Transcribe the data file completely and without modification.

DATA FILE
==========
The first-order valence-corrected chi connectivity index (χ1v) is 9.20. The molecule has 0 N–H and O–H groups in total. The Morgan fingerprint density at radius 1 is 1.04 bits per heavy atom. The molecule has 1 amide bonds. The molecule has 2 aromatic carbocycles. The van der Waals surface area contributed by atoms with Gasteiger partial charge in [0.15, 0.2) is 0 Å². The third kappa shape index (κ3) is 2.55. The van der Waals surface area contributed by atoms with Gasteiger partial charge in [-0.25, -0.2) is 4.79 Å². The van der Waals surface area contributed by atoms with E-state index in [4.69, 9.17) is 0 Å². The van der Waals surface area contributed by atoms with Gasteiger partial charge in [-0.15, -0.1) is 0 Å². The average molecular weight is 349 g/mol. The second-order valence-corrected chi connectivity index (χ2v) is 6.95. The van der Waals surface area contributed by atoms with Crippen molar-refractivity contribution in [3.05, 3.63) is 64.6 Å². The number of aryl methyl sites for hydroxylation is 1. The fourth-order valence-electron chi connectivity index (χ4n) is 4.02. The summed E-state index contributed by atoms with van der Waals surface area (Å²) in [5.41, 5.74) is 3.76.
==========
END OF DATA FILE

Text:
The first-order valence-corrected chi connectivity index (χ1v) is 9.20. The molecule has 0 N–H and O–H groups in total. The Morgan fingerprint density at radius 1 is 1.04 bits per heavy atom. The molecule has 1 amide bonds. The molecule has 2 aromatic carbocycles. The van der Waals surface area contributed by atoms with Gasteiger partial charge in [0.15, 0.2) is 0 Å². The third kappa shape index (κ3) is 2.55. The van der Waals surface area contributed by atoms with Gasteiger partial charge in [-0.25, -0.2) is 4.79 Å². The van der Waals surface area contributed by atoms with E-state index in [4.69, 9.17) is 0 Å². The van der Waals surface area contributed by atoms with Gasteiger partial charge in [-0.15, -0.1) is 0 Å². The average molecular weight is 349 g/mol. The second-order valence-corrected chi connectivity index (χ2v) is 6.95. The van der Waals surface area contributed by atoms with Crippen molar-refractivity contribution in [3.05, 3.63) is 64.6 Å². The number of aryl methyl sites for hydroxylation is 1. The fourth-order valence-electron chi connectivity index (χ4n) is 4.02. The summed E-state index contributed by atoms with van der Waals surface area (Å²) in [5.41, 5.74) is 3.76.